WASHINGTON – The Pentagon has accelerated its projected timeline to implement a series of fixes to safety issues with the F-35 Joint Strike Fighter’s ejection seat, Defense News has learned.
The US Air Force told Defense News last week that the three planned solutions to recent problems with the jet’s escape system would not be fully implemented until early 2018. However, the Joint Program Office, which oversees all three service variants of the F-35, said this week the government and industry team is working hard to accelerate that schedule.
The Pentagon now estimates the services will be able to implement the three parts of the complete solution in October 2017, JPO spokesman Joe DellaVedova told Defense News in a Jan. 15 email. At that time, the services will re-evaluate whether to lift weight restrictions on lightweight F-35 pilots, he said.
The news comes at a critical time for the F-35 program, which is preparing for a significant ramp-up in production in the next few years. The Marine Corps declared its variant of the Lockheed Martin-build fighter jet operational last summer, and the Air Force is scheduled to do the same this year.
The Pentagon has been working to address safety concerns with the F-35 escape system since last summer, when Defense News revealed fear about increased risk of neck injury to pilots during low-speed ejections prompted the services to ground lightweight pilots. Testing of the seat, built by UK company Martin-Baker, last August showed an “elevated” risk of injury for F-35 pilots weighing under 165 pounds, and an “unacceptable” risk for those under 136 pounds, according to the Air Force.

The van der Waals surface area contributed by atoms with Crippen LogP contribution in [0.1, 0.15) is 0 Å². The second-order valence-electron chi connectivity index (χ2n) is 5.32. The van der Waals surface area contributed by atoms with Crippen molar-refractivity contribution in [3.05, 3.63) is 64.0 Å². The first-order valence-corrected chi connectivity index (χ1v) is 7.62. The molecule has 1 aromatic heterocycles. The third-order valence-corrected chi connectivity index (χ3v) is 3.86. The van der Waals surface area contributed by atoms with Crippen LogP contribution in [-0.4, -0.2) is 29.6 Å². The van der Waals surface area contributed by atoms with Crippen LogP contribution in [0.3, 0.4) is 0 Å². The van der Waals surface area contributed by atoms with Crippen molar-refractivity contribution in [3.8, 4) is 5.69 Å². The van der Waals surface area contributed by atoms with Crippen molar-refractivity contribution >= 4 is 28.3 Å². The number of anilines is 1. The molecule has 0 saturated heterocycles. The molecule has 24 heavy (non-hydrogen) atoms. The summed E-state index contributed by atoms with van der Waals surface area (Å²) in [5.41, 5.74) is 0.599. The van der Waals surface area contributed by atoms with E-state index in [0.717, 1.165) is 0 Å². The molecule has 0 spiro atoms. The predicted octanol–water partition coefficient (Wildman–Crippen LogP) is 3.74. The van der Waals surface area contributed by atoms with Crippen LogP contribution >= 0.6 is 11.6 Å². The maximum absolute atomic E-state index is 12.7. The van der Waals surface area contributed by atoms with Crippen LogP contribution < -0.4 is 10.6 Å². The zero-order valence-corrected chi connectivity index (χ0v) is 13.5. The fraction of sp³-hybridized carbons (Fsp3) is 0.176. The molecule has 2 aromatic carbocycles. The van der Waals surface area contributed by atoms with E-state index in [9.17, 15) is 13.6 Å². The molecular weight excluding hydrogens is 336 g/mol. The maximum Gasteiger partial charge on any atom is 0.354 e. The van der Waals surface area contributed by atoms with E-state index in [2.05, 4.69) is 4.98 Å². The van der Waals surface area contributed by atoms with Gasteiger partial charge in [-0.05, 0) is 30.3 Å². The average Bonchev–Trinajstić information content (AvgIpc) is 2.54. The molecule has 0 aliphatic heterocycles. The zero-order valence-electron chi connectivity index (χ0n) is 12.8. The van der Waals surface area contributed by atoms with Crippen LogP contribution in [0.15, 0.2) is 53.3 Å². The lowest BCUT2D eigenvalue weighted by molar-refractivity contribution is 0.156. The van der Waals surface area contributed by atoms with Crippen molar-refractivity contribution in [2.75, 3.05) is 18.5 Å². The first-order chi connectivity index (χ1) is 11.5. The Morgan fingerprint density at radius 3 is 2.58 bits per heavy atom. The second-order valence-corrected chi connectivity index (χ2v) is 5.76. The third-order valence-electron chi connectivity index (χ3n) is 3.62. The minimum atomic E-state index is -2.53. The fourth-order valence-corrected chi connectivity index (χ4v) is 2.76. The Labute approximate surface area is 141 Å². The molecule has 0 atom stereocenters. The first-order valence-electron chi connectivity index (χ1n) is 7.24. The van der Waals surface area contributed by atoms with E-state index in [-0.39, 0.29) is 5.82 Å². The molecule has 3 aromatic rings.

The Pentagon is working with Martin Baker and Lockheed Martin on a three-part solution: designing a lighter helmet to reduce pressure on the pilot’s neck; installing a switch for lightweight pilots that will delay deployment of the main parachute; and mounting a “head support panel” between the parachute risers that will protect the pilot’s head from moving backwards during parachute opening.
The head support panel and switch for lighter weight pilots are currently being tested as part of a seat qualification process planned to be completed in October 2016, DellaVedova said. Modification kits that will be used to retrofit seats currently in operation will be available by November 2016 for fleet implementation, he estimated.
The JPO is also working to design, test and certify a lighter version of the Gen III helmet. Initial deliveries of the new helmet are scheduled to begin in October 2017, DellaVedova said.
“At that time, the services will be able to implement all three parts of the complete solution to lift the weight restriction for pilots less than 136 pounds and mitigate neck injury risks for all F-35 pilots,” DellaVedova said.
The JPO, Lockheed and Martin Baker will continue to work to reach a solution as quickly as possible, he added.
“The safety of our pilots is paramount," DellaVedova said.